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What 170 Year Old Beer From a Shipwreck Really Tasted Like

on 06/03/15 at 11:05 am


t6hq4da6dqodg5lmoazkBack in 2010, divers off the coast of Finland stumbled upon some astonishingly old booze: champagne and beer preserved underwater in a 170-year-old shipwreck. Naturally, they had a taste. But now scientists are back with a rigorous chemical analysis of the beers.

In the initial taste tests, the beer was so sour no one would tell how they were originally meant to taste. But when our noses falter, we have machines. Chemists at VTT Technical Research Centre of Finland looked at two particular bottles of recovered beer, which they called A56 and C49. Before they ran any tests, they recorded their own impressions of the beer’s smells, which seem, erh, largely unpleasant.

Bubbles of gas, presumably CO2, formed during sampling, producing a light foam. Both beers were bright golden yellow, with little haze. Both beers smelt of autolyzed yeast, dimethyl sulfide, Bakelite, burnt rubber, over-ripe cheese, and goat, with phenolic and sulfury notes.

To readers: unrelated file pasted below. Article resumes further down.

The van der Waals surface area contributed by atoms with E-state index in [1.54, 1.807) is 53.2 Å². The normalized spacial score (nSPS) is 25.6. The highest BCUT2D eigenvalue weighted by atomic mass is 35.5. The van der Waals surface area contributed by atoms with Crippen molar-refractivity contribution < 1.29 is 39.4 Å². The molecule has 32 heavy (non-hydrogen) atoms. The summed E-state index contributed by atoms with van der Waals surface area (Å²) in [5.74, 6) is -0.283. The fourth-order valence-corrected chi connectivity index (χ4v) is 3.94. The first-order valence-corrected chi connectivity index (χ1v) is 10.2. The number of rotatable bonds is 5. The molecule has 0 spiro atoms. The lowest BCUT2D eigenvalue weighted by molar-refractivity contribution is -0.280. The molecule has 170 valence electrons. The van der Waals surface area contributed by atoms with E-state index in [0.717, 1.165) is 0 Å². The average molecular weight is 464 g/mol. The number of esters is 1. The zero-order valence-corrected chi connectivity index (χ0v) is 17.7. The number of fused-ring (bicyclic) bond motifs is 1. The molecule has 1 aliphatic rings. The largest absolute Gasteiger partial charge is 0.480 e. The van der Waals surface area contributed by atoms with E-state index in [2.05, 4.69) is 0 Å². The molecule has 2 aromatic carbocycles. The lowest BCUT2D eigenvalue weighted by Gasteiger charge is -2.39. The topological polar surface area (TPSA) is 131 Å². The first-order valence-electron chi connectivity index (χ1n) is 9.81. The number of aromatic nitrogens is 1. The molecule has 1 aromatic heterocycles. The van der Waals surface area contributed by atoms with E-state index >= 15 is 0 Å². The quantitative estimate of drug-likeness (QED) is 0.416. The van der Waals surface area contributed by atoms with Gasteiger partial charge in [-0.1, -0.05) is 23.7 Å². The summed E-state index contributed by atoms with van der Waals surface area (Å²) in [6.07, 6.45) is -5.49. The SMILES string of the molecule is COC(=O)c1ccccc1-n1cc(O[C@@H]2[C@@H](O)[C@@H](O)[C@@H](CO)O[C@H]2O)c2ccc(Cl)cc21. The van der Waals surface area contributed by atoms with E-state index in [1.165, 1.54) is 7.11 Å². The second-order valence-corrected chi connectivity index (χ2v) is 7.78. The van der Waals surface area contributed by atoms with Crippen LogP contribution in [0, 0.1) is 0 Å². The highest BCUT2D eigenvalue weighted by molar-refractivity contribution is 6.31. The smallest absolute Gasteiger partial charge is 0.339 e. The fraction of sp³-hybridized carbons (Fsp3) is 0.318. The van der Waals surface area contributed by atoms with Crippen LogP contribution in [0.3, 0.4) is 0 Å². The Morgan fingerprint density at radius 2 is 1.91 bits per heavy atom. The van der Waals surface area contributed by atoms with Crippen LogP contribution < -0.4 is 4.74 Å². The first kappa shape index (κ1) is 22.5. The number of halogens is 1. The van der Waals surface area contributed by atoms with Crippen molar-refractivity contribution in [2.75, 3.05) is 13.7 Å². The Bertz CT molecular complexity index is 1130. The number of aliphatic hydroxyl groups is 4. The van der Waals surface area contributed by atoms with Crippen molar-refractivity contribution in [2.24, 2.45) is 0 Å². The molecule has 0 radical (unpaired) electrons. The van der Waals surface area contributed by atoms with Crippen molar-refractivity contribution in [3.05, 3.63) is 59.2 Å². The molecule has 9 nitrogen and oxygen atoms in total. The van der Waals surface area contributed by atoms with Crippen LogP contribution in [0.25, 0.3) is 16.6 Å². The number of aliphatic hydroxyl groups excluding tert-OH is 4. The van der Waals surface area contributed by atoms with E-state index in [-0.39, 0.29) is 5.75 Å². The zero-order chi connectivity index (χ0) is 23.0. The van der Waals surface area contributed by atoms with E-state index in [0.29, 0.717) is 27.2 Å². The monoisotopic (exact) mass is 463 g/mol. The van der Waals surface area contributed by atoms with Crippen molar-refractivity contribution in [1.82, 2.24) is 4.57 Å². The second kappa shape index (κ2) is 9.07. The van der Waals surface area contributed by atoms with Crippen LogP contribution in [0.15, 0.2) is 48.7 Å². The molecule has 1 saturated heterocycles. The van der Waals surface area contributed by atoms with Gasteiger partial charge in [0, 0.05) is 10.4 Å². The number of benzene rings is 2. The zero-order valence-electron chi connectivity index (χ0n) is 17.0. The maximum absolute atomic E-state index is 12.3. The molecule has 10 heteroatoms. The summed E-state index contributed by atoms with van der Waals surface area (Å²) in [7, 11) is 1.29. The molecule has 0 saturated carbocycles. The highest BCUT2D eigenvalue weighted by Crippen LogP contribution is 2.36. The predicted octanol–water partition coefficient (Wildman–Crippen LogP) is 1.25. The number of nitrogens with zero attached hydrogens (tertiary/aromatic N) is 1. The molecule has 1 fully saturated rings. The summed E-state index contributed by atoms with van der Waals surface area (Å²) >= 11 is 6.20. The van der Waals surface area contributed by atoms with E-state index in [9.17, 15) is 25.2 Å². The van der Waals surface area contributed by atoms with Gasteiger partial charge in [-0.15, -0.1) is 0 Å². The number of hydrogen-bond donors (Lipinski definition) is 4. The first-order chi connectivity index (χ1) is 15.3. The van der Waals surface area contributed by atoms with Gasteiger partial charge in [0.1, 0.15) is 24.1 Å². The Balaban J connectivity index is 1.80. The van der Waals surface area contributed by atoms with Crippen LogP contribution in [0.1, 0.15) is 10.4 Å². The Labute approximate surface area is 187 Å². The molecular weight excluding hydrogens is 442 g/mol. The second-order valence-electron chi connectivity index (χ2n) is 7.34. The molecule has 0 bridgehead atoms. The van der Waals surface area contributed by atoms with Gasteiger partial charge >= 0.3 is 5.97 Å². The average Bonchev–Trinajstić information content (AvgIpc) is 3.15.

Both bottles contained much more salt than usual, suggesting the beers had been diluted with seawater. With modern chemistry techniques, scientists are able to separate out individual compounds and by accelerating them through an electric field, figure out their molecular composition—cutting through the sourness and saltiness to the beer’s true character, in other words.